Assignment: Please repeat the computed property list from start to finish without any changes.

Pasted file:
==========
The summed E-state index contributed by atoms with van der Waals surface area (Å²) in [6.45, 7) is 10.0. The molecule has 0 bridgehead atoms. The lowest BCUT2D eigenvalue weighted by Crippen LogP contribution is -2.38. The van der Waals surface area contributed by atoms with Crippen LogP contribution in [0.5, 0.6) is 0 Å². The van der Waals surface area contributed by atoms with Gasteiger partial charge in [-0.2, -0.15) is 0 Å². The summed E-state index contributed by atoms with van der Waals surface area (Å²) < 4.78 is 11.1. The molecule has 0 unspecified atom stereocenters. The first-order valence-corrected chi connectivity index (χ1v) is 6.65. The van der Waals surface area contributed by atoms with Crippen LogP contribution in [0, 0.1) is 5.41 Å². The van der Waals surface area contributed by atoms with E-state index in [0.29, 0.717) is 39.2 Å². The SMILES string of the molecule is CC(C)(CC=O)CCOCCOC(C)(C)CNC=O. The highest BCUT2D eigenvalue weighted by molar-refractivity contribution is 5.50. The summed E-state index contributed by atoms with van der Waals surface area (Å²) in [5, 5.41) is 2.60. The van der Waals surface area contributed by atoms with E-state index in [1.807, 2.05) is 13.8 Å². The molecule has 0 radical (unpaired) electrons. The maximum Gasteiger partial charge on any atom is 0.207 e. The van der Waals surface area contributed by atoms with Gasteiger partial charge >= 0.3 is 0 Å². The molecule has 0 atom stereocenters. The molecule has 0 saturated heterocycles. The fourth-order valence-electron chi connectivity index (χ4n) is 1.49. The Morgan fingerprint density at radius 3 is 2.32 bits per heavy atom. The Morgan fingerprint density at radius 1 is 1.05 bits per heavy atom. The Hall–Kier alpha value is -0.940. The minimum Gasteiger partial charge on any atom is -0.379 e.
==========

The summed E-state index contributed by atoms with van der Waals surface area (Å²) in [6.45, 7) is 10.0. The molecule has 0 bridgehead atoms. The lowest BCUT2D eigenvalue weighted by Crippen LogP contribution is -2.38. The van der Waals surface area contributed by atoms with Crippen LogP contribution in [0.5, 0.6) is 0 Å². The van der Waals surface area contributed by atoms with Gasteiger partial charge in [-0.2, -0.15) is 0 Å². The summed E-state index contributed by atoms with van der Waals surface area (Å²) < 4.78 is 11.1. The molecule has 0 unspecified atom stereocenters. The first-order valence-corrected chi connectivity index (χ1v) is 6.65. The van der Waals surface area contributed by atoms with Crippen LogP contribution in [0, 0.1) is 5.41 Å². The van der Waals surface area contributed by atoms with E-state index in [0.29, 0.717) is 39.2 Å². The SMILES string of the molecule is CC(C)(CC=O)CCOCCOC(C)(C)CNC=O. The highest BCUT2D eigenvalue weighted by molar-refractivity contribution is 5.50. The summed E-state index contributed by atoms with van der Waals surface area (Å²) in [5, 5.41) is 2.60. The van der Waals surface area contributed by atoms with E-state index in [1.807, 2.05) is 13.8 Å². The molecule has 0 radical (unpaired) electrons. The maximum Gasteiger partial charge on any atom is 0.207 e. The van der Waals surface area contributed by atoms with Gasteiger partial charge >= 0.3 is 0 Å². The molecule has 0 atom stereocenters. The molecule has 0 saturated heterocycles. The fourth-order valence-electron chi connectivity index (χ4n) is 1.49. The Morgan fingerprint density at radius 3 is 2.32 bits per heavy atom. The Morgan fingerprint density at radius 1 is 1.05 bits per heavy atom. The Hall–Kier alpha value is -0.940. The minimum Gasteiger partial charge on any atom is -0.379 e.